Clinical implications of the 2021 edition of the WHO classification of central nervous system tumours

Nat Rev Neurol. 2022 Sep;18(9):515-529. doi: 10.1038/s41582-022-00679-w. Epub 2022 Jun 21.


A new edition of the WHO classification of tumours of the CNS was published in 2021. Although the previous edition of this classification was published just 5 years earlier, in 2016, rapid advances in our understanding of the molecular underpinnings of CNS tumours, including the diversity of clinically relevant molecular types and subtypes, necessitated a new classification system. Compared with the 2016 scheme, the new classification incorporates even more molecular alterations into the diagnosis of many tumours and reorganizes gliomas into adult-type diffuse gliomas, paediatric-type diffuse low-grade and high-grade gliomas, circumscribed astrocytic gliomas, and ependymal tumours. A number of new entities are incorporated into the 2021 classification, especially tumours that preferentially or exclusively arise in the paediatric population. Such a substantial revision of the WHO scheme will have major implications for the diagnosis and treatment of patients with CNS tumours. In this Perspective, we summarize the main changes in the classification of diffuse and circumscribed gliomas, ependymomas, embryonal tumours and meningiomas, and discuss how each change will influence post-surgical treatment, clinical trial enrolment and cooperative studies. Although the 2021 WHO classification of CNS tumours is a major conceptual advance, its implementation on a routine clinical basis presents some challenges that will require innovative solutions.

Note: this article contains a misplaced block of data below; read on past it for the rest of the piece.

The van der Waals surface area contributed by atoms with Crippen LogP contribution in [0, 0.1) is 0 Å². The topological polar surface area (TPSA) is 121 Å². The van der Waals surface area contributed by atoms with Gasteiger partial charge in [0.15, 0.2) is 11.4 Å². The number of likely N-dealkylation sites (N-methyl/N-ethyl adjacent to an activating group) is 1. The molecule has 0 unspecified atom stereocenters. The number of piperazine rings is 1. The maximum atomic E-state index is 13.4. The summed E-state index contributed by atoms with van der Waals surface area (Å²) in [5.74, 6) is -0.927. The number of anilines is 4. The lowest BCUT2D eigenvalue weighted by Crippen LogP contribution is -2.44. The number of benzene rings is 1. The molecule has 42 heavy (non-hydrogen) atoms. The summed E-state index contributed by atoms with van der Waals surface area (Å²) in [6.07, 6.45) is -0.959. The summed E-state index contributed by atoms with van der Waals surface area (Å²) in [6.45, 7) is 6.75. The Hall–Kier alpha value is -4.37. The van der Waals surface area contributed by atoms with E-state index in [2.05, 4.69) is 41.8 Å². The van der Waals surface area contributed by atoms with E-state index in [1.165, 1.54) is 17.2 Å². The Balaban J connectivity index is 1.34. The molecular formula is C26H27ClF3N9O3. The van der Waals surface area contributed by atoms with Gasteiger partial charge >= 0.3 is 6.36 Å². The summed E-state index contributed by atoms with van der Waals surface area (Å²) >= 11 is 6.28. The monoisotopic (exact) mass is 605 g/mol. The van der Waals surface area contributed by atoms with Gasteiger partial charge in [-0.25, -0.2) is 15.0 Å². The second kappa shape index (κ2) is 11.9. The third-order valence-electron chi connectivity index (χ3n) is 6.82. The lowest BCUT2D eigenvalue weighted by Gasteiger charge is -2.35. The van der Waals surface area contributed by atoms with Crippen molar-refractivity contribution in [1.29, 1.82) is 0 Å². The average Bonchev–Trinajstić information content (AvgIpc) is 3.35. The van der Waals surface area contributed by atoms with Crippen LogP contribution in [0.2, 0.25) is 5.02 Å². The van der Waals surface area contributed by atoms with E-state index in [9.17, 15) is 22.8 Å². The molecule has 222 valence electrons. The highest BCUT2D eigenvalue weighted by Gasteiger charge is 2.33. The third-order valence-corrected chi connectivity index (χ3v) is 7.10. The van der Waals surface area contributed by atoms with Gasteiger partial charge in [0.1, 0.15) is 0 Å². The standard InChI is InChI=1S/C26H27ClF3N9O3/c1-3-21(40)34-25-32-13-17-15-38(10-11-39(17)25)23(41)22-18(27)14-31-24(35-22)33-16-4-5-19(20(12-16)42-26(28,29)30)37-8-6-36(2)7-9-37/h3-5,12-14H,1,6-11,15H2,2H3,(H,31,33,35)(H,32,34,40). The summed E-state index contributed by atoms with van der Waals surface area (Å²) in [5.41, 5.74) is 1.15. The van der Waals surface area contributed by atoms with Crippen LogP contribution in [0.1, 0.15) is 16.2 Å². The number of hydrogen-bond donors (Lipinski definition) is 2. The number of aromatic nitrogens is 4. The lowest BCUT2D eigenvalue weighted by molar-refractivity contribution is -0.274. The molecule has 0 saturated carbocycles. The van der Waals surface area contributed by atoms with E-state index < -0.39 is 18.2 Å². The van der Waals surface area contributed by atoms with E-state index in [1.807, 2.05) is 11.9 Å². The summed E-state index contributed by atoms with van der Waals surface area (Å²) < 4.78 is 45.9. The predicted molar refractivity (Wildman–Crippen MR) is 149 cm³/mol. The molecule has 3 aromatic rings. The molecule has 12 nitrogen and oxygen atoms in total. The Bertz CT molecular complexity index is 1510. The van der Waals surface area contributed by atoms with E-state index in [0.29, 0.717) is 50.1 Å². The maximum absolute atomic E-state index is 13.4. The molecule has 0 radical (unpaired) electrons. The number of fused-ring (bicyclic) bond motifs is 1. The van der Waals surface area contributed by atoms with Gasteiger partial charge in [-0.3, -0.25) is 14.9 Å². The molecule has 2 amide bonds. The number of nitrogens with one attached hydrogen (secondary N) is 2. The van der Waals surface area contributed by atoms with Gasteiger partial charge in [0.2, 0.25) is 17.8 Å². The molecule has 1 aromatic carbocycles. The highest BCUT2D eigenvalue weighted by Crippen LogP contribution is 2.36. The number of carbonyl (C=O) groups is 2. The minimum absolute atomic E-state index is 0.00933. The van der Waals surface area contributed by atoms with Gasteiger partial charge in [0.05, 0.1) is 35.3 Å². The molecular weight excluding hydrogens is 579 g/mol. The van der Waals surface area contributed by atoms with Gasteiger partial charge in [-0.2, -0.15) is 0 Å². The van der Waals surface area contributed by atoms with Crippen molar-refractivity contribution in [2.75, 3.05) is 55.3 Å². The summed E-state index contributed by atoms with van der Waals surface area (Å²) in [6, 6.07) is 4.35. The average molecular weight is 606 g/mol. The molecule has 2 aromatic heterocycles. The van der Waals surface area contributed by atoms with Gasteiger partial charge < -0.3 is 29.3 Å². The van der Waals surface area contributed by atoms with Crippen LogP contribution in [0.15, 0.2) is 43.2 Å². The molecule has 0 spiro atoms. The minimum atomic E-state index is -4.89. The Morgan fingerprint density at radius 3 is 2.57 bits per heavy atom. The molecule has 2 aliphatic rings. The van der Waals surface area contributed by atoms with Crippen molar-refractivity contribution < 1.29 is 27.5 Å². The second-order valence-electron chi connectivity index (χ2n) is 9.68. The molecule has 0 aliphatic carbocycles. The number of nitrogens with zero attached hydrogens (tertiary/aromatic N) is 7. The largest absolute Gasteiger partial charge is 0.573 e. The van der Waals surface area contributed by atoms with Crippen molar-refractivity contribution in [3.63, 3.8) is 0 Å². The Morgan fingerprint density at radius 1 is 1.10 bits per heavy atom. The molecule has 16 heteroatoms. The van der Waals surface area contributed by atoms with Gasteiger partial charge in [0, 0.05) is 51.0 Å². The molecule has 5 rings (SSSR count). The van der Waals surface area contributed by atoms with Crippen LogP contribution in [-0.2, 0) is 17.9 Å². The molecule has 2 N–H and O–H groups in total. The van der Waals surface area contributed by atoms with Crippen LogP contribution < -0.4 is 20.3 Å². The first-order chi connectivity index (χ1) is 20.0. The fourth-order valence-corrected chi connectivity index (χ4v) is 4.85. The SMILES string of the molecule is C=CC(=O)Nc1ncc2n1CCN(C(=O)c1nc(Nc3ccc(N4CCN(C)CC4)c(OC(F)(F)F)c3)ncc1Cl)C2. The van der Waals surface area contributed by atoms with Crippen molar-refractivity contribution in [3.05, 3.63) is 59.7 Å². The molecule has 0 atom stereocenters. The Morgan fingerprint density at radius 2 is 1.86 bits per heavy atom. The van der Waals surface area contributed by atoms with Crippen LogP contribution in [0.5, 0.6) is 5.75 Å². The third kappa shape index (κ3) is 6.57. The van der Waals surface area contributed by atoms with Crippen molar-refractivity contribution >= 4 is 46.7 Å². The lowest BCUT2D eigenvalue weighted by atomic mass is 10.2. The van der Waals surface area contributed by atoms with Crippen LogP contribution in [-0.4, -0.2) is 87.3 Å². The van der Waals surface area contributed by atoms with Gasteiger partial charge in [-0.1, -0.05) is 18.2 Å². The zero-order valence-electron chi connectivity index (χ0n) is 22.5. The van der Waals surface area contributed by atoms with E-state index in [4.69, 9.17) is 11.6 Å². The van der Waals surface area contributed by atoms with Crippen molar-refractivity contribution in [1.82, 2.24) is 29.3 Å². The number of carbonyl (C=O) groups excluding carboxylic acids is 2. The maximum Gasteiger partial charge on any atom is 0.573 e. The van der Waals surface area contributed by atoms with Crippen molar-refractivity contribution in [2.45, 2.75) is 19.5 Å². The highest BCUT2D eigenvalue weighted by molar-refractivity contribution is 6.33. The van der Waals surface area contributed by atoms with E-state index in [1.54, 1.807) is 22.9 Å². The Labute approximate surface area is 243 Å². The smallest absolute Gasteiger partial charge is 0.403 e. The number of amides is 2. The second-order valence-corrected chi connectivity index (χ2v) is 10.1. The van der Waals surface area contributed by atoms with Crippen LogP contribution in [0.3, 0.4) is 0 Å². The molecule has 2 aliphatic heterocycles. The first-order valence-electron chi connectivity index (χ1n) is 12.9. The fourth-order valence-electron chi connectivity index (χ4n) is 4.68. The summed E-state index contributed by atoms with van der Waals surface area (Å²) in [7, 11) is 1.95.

Publication types

  • Review
  • Research Support, N.I.H., Extramural
  • Research Support, Non-U.S. Gov't

MeSH terms

  • Brain Neoplasms*
  • Central Nervous System Neoplasms* / diagnosis
  • Child
  • Glioma*
  • Humans
  • Meningeal Neoplasms*
  • Meningioma*
  • World Health Organization